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YJ stalls under load Howell TBI 4.2 manual transmission

666 Views 15 Replies 6 Participants Last post by  MrTrash

Recently purchased a 1988 Jeep YJ 4.2 manual with a Howell TBI conversion stalls under load. California Version.

History of the Jeep is unknown but has a Howell TBI that looks almost new, almost like it was never run. The vacuum routing was a bit wonky when I got the Jeep. The MAP sensor was wired but not connected to the TBI. The distributor was not connected to the TBI and there was a cap over ”filter to atmosphere“ port on the TBI. the other sensors all had power when running. the electrical connects all appear to be sound.

I have been through the Howell install manual and all the connections appear correct. I checked as best I could for vacuum leaks with propane. I connected a gauge to the constant vac source on the TBI and it held pretty steady at 15/in hg. there is power to the MAP sensor and good power to the three fuses in the fuse box under the dashboard. I replaced the fuel filter as a precaution and fuel pressure is strong (I could not get a good reading). The jets have a good spray pattern. I added about 5 gals of fuel just in case the fuel was funky. Distributor is pointing to the number 1 cylinder at TDC. The timing is about 8 degrees.

the engine fires right up when cold and idles at about 950 rpm accordimg to the dash tach.

i haven’t been able to pull any codes from the OBD1 port or check if there is any issue with the fuel return.

any ideas for me? the problem is so bad that the jeep stalls every time I try to leave the driveway.

thanks in advance.
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The Howell system doesn't know anything about ignition, other than a tach signal to indicate that it is cranking. The injectors won't fire if there isn't a tach signal. The thing involving grounding A-B is to set the base idle, not related to timing.

Assuming you have a base idle of around 750, just set timing with a light and with the vacuum advance disconnected and the hose capped off. Idle isn't critical here, but you don't want it so high that the mechanical advance might pull in.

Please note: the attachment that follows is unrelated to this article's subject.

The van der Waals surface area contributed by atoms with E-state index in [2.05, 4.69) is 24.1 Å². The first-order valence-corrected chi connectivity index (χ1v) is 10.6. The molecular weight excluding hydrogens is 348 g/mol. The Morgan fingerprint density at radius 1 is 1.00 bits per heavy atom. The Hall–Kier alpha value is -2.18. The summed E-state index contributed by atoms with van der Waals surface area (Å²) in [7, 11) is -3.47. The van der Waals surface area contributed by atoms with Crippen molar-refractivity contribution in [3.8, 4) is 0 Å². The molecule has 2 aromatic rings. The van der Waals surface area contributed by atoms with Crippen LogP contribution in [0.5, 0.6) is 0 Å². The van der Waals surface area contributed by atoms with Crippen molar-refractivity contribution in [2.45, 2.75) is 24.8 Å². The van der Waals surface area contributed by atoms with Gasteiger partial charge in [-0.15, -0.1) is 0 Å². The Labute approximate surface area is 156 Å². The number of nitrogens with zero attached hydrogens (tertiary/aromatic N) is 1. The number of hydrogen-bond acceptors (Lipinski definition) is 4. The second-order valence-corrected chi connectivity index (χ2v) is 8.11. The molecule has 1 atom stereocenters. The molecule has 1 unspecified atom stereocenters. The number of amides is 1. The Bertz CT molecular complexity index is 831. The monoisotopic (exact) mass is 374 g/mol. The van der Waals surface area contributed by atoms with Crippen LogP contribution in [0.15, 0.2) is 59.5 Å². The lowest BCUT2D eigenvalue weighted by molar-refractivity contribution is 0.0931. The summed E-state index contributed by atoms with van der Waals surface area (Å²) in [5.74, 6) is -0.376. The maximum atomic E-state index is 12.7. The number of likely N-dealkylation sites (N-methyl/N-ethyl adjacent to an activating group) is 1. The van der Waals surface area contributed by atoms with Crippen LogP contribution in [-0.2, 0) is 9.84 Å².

I've run my timing at various points over time. Never made any big difference to performance. Howell specifices 8° BTDC ± 2° and it is on the emissions sticker. That might be important if you are in CA and need a smog test. I've run between 8 and 12 and like I said never saw much difference, and that was with the original distributor (nuttered) as well as with the GM HEI that I have now. I've settled on 10° which gets me past the smog test okay.

My vacuum runs 18 - 20 in/hg with a well sealed intake manifold.

Having said all that, based on my experience, I don't think timing will end up being your issue, but of course you do need to check it. Check your vacuum level on port 'A' which is the front facing throttle body port. I'm suspicious of your vacuum. The intake manifold can be tricky to get well sealed. There is also a difficult to seal point under the throttle body around a bolt through the base adapter. You would have to pull the TBI to check it. Supposed to have a mound of RTV which is easy to screw up and hard to find if you do.

Lastly, since I've been dealing with this myself lately, I would check fuel pressure and volume.
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